Anne Hathaway dreamed a dream — and her dream came true.
Two years after slogging through the Oscars as a co-host, Hathaway can now count herself as an Oscar winner. The actress claimed the [article id="1702117"]>Best Supporting Actress[/article] prize for her performance as Fantine in "Les Miserables," director Tom Hooper's adaptation of the beloved musical of the same name. Presenting the award was Christopher Plummer, the 83-year-old veteran actor who won his first Academy Award in 2012 for "Beginners." Plummer began his presentation by acknowledging all of the Best Supporting Actress nominees: Hathaway, Sally Field ("Lincoln"), Jacki Weaver ("Silver Linings Playbook"), Amy Adams ("The Master") and Helen Hunt ("The Sessions.")
"As I know only too well, perseverance pays. These richly talented ladies nominated tonight are none of them overnight successes, no sir. They are all season perennials who have been acting since they were teenagers, and I strongly suspect that they'll continue to do so until they're older than me," he said. "I'm somewhat dismayed to have to announce a winner — but I look forward to the honor of working with any of these ladies in my next 30 films."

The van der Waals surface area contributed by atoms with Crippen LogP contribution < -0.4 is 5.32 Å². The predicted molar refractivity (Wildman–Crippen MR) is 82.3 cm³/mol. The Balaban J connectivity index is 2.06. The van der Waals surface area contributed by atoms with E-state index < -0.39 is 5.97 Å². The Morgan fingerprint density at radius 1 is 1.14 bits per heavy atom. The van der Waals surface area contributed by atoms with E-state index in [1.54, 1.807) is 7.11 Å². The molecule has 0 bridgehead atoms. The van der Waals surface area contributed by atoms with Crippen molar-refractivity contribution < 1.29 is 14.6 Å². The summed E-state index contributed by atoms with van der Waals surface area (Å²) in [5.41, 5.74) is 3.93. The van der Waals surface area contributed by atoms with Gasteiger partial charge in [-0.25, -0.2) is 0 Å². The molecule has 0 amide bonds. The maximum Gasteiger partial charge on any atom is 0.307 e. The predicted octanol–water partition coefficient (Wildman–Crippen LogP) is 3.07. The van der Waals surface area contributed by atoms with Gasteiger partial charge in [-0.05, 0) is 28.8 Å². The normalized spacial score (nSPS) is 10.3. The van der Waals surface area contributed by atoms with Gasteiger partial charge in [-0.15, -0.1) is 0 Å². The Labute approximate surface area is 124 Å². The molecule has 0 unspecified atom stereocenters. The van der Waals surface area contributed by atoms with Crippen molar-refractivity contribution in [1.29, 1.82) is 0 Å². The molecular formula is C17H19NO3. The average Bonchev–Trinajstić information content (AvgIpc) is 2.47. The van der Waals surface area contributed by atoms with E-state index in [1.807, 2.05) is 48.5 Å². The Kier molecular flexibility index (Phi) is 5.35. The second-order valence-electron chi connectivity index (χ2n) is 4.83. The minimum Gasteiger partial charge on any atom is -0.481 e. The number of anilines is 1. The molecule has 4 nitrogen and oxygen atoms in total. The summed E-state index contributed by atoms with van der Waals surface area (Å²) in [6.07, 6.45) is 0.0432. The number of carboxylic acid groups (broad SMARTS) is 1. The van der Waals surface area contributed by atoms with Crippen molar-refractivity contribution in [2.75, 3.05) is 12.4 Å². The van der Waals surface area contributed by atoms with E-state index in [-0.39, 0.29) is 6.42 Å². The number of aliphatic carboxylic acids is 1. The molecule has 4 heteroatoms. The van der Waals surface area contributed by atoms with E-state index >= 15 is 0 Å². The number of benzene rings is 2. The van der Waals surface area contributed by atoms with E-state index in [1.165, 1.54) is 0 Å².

Dismayed or not, Plummer did indeed announce a winner: Hathaway. The actress took the stage and began her speech by referencing her show-stopping "Les Mis" number: "It came true," she said quietly.
"Thank you so much to the Academy for this, and for nominating me with Helen Hunt, Jacki Weaver, Amy Adams and Sally Field; I look up to you all so much, and it's been such an honor. Thank you," she said to her fellow nominees. Hathaway proceeded to thank Hugh Jackman and the other cast and crew members of "Les Mis," among other crucial members of her team, for the win.
Hathaway also thanked her friends and family, particularly her husband, jewelry designer Adam Shulman. "By far and away the greatest moment of my life was the one when you walked into it," she called out to him. "I love you so much."
"Thank you for this," she concluded. "Here's hoping that some day in the not so distant future the misfortunes of Fantine will only be found in stories, and nevermore in real life. Thank you."